Seriously, seriously disturbing book! I know it is fiction: a novel written to fill in the blanks left by history, but seriously disturbing. The facts are that the Rev. Charles Ludwidge Dodgson, aka Lewis Carroll, liked to hang out with young girls; like to photograph young girls; "Rather provocatively posed young girls". (quote from ' A note from the author' at the end of the book) One of these young girls was Alice Liddell, his inspiration for 'Alice in Wonderland'. I don't want to give too much away but if you read the author's notes at the end of the book, red flags pop up everywhere. Of course, no one knows what the actual relationship between Mr. Dodgson and Alice looked like, we can only guess. That's why it's fiction!
I am sure that I could not have written this book. I have great admiration for Melanie Benjamin, in that she did. The novel she wrote is dark. As I read it, I always felt there was something going on that I just couldn't quite catch. It was like trying to catch smoke. Even having just finished reading, I feel unsettled.
The adults in the book really annoyed me. As did the 'blame the victim' philosophy that permeated the story. But, I'm thinking that these portrayals are likely true to the Victorian era. Now that I am more aware of the story behind the story, I want to do a little digging of my own and see what I can add to my understanding. (Considering the thorough research Ms Benjamin has done, I will likely find nothing new - but I am still compelled to try.)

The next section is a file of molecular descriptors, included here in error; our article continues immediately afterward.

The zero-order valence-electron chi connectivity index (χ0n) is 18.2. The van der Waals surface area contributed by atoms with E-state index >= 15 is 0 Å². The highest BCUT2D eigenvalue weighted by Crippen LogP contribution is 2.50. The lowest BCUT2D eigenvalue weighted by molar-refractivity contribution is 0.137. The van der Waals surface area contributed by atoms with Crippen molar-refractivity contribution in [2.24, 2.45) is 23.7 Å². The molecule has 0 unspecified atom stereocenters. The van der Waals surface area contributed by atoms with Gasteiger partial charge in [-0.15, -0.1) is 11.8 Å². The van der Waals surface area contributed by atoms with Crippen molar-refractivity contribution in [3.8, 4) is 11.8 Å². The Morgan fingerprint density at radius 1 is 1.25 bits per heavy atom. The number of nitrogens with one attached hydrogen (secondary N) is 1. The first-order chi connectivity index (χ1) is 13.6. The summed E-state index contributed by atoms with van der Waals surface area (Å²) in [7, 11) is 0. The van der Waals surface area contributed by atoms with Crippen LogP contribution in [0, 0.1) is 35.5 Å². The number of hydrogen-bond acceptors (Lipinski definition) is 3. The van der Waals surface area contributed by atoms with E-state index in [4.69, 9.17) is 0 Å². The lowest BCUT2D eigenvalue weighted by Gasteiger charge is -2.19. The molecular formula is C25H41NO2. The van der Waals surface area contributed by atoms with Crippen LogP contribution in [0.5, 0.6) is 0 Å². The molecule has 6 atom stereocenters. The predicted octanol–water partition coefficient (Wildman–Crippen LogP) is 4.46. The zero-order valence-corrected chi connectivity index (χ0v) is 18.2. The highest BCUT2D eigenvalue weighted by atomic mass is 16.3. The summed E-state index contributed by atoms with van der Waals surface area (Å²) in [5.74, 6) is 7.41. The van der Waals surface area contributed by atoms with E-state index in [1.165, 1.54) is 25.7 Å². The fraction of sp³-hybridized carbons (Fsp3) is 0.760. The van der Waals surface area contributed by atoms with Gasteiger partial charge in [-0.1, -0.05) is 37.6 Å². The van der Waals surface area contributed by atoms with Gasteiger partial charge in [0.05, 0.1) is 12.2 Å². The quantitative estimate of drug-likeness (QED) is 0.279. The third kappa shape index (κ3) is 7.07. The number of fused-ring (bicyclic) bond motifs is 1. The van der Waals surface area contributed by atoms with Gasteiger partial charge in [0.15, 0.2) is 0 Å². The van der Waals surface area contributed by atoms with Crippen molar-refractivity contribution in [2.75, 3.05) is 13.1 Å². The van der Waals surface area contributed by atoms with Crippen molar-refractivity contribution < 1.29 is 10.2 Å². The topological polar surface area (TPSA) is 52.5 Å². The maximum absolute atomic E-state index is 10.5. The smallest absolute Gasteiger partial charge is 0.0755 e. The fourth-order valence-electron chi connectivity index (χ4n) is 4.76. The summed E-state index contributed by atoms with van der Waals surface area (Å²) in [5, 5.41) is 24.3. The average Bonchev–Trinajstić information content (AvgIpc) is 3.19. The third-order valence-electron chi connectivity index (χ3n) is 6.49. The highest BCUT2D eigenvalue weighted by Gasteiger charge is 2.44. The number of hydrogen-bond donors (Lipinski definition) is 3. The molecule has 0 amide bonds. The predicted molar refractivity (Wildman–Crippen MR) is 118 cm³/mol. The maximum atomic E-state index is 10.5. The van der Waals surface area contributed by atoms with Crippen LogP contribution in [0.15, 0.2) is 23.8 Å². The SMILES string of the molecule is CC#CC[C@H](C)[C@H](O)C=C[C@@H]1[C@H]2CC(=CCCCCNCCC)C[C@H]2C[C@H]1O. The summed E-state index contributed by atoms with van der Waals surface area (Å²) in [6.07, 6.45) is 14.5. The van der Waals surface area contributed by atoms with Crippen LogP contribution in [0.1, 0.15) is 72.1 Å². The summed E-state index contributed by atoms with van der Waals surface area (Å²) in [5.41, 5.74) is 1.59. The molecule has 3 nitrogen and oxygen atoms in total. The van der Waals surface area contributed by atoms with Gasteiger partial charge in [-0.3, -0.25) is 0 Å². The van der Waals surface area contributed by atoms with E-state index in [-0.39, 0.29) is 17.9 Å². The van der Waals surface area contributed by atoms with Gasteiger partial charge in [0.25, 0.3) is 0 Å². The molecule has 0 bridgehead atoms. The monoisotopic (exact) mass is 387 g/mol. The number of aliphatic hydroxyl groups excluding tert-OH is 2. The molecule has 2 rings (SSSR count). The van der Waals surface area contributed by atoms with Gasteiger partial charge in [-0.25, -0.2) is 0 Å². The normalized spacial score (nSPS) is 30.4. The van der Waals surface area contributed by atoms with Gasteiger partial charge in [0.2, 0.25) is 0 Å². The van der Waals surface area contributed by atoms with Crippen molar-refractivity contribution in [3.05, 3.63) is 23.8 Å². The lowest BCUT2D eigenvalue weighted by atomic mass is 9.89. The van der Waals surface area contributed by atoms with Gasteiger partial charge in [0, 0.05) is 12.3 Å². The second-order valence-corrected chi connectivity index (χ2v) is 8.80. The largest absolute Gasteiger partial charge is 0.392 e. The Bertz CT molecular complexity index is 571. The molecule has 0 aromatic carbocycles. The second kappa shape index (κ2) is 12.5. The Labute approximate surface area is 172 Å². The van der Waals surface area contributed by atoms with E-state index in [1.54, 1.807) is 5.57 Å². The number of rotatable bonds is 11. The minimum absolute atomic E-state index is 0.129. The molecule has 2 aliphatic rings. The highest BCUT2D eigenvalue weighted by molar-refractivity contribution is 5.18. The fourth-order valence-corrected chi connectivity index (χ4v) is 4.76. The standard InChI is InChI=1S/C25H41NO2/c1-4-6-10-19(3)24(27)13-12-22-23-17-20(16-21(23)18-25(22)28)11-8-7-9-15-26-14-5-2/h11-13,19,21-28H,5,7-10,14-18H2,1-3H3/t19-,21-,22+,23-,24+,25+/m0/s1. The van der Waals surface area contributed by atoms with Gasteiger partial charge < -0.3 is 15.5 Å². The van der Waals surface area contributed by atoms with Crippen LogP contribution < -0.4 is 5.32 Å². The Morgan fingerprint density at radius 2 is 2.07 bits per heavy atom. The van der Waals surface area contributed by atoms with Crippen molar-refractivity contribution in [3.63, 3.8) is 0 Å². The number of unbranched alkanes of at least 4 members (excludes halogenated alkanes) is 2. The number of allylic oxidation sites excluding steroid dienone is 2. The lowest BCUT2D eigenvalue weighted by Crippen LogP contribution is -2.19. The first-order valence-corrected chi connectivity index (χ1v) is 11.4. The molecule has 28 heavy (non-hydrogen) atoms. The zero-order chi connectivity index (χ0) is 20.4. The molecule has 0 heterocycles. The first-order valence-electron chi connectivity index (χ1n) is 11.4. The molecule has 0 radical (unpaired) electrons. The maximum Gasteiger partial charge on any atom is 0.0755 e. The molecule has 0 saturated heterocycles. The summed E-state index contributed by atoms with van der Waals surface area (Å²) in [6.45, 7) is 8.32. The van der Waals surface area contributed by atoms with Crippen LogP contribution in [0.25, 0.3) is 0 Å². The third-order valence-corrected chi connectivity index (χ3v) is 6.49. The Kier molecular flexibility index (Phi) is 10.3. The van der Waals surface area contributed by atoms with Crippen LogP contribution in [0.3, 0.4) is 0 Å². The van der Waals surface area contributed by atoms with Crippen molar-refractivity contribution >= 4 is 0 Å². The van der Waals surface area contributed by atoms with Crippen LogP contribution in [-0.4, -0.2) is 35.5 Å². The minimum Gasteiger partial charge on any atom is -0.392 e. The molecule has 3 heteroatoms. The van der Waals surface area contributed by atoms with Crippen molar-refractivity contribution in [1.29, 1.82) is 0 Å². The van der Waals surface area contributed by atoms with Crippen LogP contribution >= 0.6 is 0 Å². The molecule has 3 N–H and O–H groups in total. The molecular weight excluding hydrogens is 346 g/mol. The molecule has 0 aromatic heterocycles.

Re-reading what I have written it seems like I am trying to say I didn't like the book. Not true. 'Alice I Have Been' has embedded itself in my brain and I am glad I read it. It is just not a sunshine and rainbows kind of book. I would be totally comfortable with my thirteen year old reading this book. It's 'cleaner' than many of the books written specifically for teens. 'Alice' is a compelling read, just don't expect a 'feel good' story.